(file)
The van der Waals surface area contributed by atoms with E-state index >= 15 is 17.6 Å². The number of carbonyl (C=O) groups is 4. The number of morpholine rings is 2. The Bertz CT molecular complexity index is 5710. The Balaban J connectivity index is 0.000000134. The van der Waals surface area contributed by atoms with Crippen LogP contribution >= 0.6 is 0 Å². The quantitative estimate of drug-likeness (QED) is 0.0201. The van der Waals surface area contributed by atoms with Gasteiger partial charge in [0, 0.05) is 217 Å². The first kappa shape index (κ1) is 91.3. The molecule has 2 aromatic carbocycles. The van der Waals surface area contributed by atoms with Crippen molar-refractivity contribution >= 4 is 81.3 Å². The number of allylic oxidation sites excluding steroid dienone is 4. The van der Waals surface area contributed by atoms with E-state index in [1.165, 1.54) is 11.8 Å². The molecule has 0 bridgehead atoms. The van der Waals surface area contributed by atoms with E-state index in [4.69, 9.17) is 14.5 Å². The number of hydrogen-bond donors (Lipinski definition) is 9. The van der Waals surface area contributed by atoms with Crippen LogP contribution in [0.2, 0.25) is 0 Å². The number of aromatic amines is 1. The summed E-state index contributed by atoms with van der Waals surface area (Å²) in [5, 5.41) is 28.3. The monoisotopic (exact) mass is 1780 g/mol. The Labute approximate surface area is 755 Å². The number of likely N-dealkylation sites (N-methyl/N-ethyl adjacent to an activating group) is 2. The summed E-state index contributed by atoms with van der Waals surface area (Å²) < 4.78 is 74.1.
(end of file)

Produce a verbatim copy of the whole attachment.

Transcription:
The van der Waals surface area contributed by atoms with E-state index >= 15 is 17.6 Å². The number of carbonyl (C=O) groups is 4. The number of morpholine rings is 2. The Bertz CT molecular complexity index is 5710. The Balaban J connectivity index is 0.000000134. The van der Waals surface area contributed by atoms with Crippen LogP contribution >= 0.6 is 0 Å². The quantitative estimate of drug-likeness (QED) is 0.0201. The van der Waals surface area contributed by atoms with Gasteiger partial charge in [0, 0.05) is 217 Å². The first kappa shape index (κ1) is 91.3. The molecule has 2 aromatic carbocycles. The van der Waals surface area contributed by atoms with Crippen molar-refractivity contribution >= 4 is 81.3 Å². The number of allylic oxidation sites excluding steroid dienone is 4. The van der Waals surface area contributed by atoms with E-state index in [1.165, 1.54) is 11.8 Å². The molecule has 0 bridgehead atoms. The van der Waals surface area contributed by atoms with E-state index in [4.69, 9.17) is 14.5 Å². The number of hydrogen-bond donors (Lipinski definition) is 9. The van der Waals surface area contributed by atoms with Crippen LogP contribution in [0.2, 0.25) is 0 Å². The number of aromatic amines is 1. The summed E-state index contributed by atoms with van der Waals surface area (Å²) in [5, 5.41) is 28.3. The monoisotopic (exact) mass is 1780 g/mol. The Labute approximate surface area is 755 Å². The number of likely N-dealkylation sites (N-methyl/N-ethyl adjacent to an activating group) is 2. The summed E-state index contributed by atoms with van der Waals surface area (Å²) < 4.78 is 74.1.